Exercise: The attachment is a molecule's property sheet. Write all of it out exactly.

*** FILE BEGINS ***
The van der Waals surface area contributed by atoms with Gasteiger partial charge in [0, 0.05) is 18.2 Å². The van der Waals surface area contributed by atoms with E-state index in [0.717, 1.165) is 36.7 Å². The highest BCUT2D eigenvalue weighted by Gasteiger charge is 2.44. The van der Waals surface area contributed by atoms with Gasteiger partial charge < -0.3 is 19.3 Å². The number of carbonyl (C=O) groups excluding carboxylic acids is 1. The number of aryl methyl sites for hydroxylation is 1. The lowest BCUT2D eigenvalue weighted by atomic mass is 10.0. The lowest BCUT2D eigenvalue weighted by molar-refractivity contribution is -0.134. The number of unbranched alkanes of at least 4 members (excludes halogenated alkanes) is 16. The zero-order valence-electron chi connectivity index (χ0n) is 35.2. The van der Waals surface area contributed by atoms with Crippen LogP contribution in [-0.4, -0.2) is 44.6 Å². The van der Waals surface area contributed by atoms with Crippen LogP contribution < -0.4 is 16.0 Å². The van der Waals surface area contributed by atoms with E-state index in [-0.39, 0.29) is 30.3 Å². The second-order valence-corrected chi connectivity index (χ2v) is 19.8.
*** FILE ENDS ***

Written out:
The van der Waals surface area contributed by atoms with Gasteiger partial charge in [0, 0.05) is 18.2 Å². The van der Waals surface area contributed by atoms with E-state index in [0.717, 1.165) is 36.7 Å². The highest BCUT2D eigenvalue weighted by Gasteiger charge is 2.44. The van der Waals surface area contributed by atoms with Gasteiger partial charge < -0.3 is 19.3 Å². The number of carbonyl (C=O) groups excluding carboxylic acids is 1. The number of aryl methyl sites for hydroxylation is 1. The lowest BCUT2D eigenvalue weighted by atomic mass is 10.0. The lowest BCUT2D eigenvalue weighted by molar-refractivity contribution is -0.134. The number of unbranched alkanes of at least 4 members (excludes halogenated alkanes) is 16. The zero-order valence-electron chi connectivity index (χ0n) is 35.2. The van der Waals surface area contributed by atoms with Crippen LogP contribution in [-0.4, -0.2) is 44.6 Å². The van der Waals surface area contributed by atoms with Crippen LogP contribution < -0.4 is 16.0 Å². The van der Waals surface area contributed by atoms with E-state index in [-0.39, 0.29) is 30.3 Å². The second-order valence-corrected chi connectivity index (χ2v) is 19.8.